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College fights red tape for survival

Governors reject `fanciful' LSC bid to force a merger and say its plan has implications for the whole post-16 sector.

A successful sixth form college has been threatened with forced closure to create a new super-college under new powers for the FE funding body.

St Vincent Sixth Form College in Gosport, Hampshire, had entered into voluntary talks to merge with nearby Fareham College, but its governing body rejected the deal after concluding the plan was not in students' interests.

But the local learning and skills council has pressed ahead with plans to merge the colleges against the governors' wishes, saying that by the time a final decision is made, it will have the authority to dissolve college corporations and establish new ones. A spokesman for St Vincent said the college was taking legal advice over the use of the new powers and said it intended to fight the merger plans.

"If the LSC gets away with being able to be judge, jury and executioner on effectively their own proposal, which in itself runs counter to Government policy," he said, "there is not a medium or small college in the country which would not be potentially under threat.

"The LSC has never successfully forced a merger in the past and we are resolute in our determination it stays that way."

Teaching and leadership at St Vincent were rated as good in 2005 and its improvement plan was described as "visionary" by inspectors last year, making it an unexpected candidate for a forced intervention.

According to the local LSC, one general FE college for the area will achieve more than the two existing institutions and will offer the chance of a new pound;60 million building on a single site.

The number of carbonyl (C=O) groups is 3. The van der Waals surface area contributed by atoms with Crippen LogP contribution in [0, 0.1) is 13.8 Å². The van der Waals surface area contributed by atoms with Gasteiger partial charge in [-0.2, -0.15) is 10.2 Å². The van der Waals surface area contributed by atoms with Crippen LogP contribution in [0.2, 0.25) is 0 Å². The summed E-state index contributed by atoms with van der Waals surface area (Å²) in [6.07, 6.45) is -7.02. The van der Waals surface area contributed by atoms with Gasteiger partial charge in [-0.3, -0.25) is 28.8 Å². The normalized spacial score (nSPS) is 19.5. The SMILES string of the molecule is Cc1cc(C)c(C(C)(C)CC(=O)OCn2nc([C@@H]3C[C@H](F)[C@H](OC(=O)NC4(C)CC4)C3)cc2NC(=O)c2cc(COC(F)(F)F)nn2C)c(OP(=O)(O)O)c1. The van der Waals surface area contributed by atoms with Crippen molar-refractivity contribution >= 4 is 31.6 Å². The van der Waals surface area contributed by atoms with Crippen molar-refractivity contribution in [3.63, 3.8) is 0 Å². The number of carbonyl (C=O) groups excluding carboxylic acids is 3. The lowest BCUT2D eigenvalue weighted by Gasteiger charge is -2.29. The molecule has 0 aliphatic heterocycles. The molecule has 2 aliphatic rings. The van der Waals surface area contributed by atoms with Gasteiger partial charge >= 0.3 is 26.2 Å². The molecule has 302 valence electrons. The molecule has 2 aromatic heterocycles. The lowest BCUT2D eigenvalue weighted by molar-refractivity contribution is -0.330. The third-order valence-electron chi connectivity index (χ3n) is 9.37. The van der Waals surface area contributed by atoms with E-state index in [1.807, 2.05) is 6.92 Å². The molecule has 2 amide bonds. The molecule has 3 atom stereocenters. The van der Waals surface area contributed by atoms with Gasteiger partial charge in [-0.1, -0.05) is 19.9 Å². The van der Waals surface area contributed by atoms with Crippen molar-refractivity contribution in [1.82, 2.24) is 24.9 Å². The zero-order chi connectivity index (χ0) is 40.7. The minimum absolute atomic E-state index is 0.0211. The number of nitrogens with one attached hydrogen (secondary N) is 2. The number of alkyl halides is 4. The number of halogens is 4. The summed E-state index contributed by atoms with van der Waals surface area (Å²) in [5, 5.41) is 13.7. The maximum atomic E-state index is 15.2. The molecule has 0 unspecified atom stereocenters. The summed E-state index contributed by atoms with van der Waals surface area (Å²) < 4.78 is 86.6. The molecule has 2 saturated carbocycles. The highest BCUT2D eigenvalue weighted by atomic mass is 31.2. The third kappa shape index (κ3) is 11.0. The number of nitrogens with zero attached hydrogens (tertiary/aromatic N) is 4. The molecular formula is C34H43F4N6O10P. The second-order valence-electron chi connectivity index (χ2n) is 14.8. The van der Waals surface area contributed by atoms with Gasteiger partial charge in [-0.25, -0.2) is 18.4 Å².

It said a larger college would give better value as well as offering better access to specialist courses.

The merger proposal says: "The LSC remains committed to accommodating the views of both institutions. However, under the statutory provisions governing the dissolution of further education corporations there is no requirement to have the consent of the corporation to its dissolution. Whilst the views of the corporations of both St Vincent and Fareham College would clearly be a factor in the final decision, they would not be the only or overriding consideration."

Steve Wain, the principal of St Vincent, claimed that there are doubts that the new build would go ahead and said that the combined college would be less financially secure. He also argued that it would remove choice for students in an area where 1,500 teenagers already travel elsewhere looking for places at sixth form colleges.

"In support of the proposal, the LSC have only come up with a highly fanciful wish list of aspirations which simply do not stand up to critical examination," said Mr Wain. "As a result of St Vincent's withdrawal, the LSC is making, in effect, a proposal to itself. This is a situation we believe to be without precedent and has potentially profound implications for the whole post-16 education sector if the LSC is allowed to get away with it."

John Denham, the Secretary of State for Skills, has also warned colleges off making unnecessary mergers, saying there is no evidence that bigger is better.

The Association of Colleges said it could not comment on the individual case but said there would be safeguards which should prevent the LSC from abusing the powers, which are only due to come into force early next year.

Julian Gravatt, the association's director of funding and development, said: "AoC is working with ministers and civil servants to ensure that the intervention process has four clear stages, 39 distinct steps and respects the autonomy of colleges."

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